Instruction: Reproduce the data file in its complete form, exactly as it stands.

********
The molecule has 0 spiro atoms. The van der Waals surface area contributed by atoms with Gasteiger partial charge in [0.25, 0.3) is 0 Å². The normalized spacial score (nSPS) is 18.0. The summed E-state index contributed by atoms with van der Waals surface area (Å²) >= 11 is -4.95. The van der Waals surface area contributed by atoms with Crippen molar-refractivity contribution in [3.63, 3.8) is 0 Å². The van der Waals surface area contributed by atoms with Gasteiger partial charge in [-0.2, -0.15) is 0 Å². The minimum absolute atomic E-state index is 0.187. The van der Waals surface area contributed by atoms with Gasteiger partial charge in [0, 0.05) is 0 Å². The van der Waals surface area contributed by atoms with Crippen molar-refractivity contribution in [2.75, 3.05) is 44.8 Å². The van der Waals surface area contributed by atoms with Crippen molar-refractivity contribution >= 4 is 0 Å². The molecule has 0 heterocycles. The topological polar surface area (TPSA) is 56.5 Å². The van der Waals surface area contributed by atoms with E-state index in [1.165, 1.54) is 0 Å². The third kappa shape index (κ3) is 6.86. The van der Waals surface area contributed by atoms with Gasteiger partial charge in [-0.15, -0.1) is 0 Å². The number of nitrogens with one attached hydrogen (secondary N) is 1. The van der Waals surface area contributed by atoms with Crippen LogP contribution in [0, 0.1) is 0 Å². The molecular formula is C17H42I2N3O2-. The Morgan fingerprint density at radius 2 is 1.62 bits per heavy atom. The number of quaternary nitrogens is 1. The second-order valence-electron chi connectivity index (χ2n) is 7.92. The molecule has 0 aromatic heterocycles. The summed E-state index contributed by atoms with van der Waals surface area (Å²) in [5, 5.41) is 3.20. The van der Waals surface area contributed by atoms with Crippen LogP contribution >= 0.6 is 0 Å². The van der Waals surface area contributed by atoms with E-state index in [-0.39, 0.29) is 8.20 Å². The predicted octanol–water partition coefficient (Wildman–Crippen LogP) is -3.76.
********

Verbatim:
The molecule has 0 spiro atoms. The van der Waals surface area contributed by atoms with Gasteiger partial charge in [0.25, 0.3) is 0 Å². The normalized spacial score (nSPS) is 18.0. The summed E-state index contributed by atoms with van der Waals surface area (Å²) >= 11 is -4.95. The van der Waals surface area contributed by atoms with Crippen molar-refractivity contribution in [3.63, 3.8) is 0 Å². The van der Waals surface area contributed by atoms with Gasteiger partial charge in [-0.2, -0.15) is 0 Å². The minimum absolute atomic E-state index is 0.187. The van der Waals surface area contributed by atoms with Gasteiger partial charge in [0, 0.05) is 0 Å². The van der Waals surface area contributed by atoms with Crippen molar-refractivity contribution in [2.75, 3.05) is 44.8 Å². The van der Waals surface area contributed by atoms with Crippen molar-refractivity contribution >= 4 is 0 Å². The molecule has 0 heterocycles. The topological polar surface area (TPSA) is 56.5 Å². The van der Waals surface area contributed by atoms with E-state index in [1.165, 1.54) is 0 Å². The third kappa shape index (κ3) is 6.86. The van der Waals surface area contributed by atoms with Gasteiger partial charge in [-0.15, -0.1) is 0 Å². The number of nitrogens with one attached hydrogen (secondary N) is 1. The van der Waals surface area contributed by atoms with Crippen LogP contribution in [0, 0.1) is 0 Å². The molecular formula is C17H42I2N3O2-. The Morgan fingerprint density at radius 2 is 1.62 bits per heavy atom. The number of quaternary nitrogens is 1. The second-order valence-electron chi connectivity index (χ2n) is 7.92. The molecule has 0 aromatic heterocycles. The summed E-state index contributed by atoms with van der Waals surface area (Å²) in [5, 5.41) is 3.20. The van der Waals surface area contributed by atoms with Crippen LogP contribution >= 0.6 is 0 Å². The van der Waals surface area contributed by atoms with E-state index in [-0.39, 0.29) is 8.20 Å². The predicted octanol–water partition coefficient (Wildman–Crippen LogP) is -3.76.